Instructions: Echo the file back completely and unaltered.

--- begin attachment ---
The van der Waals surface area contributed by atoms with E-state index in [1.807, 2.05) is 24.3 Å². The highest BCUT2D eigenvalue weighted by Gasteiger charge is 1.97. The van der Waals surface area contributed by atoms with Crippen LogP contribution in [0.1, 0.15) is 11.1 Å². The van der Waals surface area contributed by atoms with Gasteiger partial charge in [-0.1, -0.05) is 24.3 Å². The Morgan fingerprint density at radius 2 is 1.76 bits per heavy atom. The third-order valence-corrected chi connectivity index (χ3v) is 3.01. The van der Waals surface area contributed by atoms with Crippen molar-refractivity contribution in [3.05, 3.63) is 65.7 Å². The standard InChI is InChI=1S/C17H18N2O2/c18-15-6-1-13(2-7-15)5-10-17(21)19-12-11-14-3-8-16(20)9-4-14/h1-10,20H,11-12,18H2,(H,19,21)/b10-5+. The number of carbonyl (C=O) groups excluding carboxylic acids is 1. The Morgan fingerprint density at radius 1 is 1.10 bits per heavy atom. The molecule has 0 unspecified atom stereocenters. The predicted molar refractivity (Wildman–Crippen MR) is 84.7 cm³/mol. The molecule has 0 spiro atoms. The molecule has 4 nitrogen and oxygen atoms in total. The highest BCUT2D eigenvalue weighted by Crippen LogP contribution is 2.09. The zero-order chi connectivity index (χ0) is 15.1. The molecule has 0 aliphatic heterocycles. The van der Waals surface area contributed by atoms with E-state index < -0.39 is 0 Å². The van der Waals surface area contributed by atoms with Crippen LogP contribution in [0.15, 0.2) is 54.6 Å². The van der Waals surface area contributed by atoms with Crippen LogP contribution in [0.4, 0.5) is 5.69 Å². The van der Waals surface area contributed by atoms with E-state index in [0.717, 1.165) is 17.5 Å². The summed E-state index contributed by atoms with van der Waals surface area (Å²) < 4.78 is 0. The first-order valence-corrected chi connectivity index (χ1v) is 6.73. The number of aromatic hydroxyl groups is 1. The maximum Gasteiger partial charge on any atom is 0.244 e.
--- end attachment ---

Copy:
The van der Waals surface area contributed by atoms with E-state index in [1.807, 2.05) is 24.3 Å². The highest BCUT2D eigenvalue weighted by Gasteiger charge is 1.97. The van der Waals surface area contributed by atoms with Crippen LogP contribution in [0.1, 0.15) is 11.1 Å². The van der Waals surface area contributed by atoms with Gasteiger partial charge in [-0.1, -0.05) is 24.3 Å². The Morgan fingerprint density at radius 2 is 1.76 bits per heavy atom. The third-order valence-corrected chi connectivity index (χ3v) is 3.01. The van der Waals surface area contributed by atoms with Crippen molar-refractivity contribution in [3.05, 3.63) is 65.7 Å². The standard InChI is InChI=1S/C17H18N2O2/c18-15-6-1-13(2-7-15)5-10-17(21)19-12-11-14-3-8-16(20)9-4-14/h1-10,20H,11-12,18H2,(H,19,21)/b10-5+. The number of carbonyl (C=O) groups excluding carboxylic acids is 1. The Morgan fingerprint density at radius 1 is 1.10 bits per heavy atom. The molecule has 0 unspecified atom stereocenters. The predicted molar refractivity (Wildman–Crippen MR) is 84.7 cm³/mol. The molecule has 0 spiro atoms. The molecule has 4 nitrogen and oxygen atoms in total. The highest BCUT2D eigenvalue weighted by Crippen LogP contribution is 2.09. The zero-order chi connectivity index (χ0) is 15.1. The molecule has 0 aliphatic heterocycles. The van der Waals surface area contributed by atoms with E-state index < -0.39 is 0 Å². The van der Waals surface area contributed by atoms with Crippen LogP contribution in [0.15, 0.2) is 54.6 Å². The van der Waals surface area contributed by atoms with Crippen LogP contribution in [0.4, 0.5) is 5.69 Å². The van der Waals surface area contributed by atoms with E-state index in [0.717, 1.165) is 17.5 Å². The summed E-state index contributed by atoms with van der Waals surface area (Å²) < 4.78 is 0. The first-order valence-corrected chi connectivity index (χ1v) is 6.73. The number of aromatic hydroxyl groups is 1. The maximum Gasteiger partial charge on any atom is 0.244 e.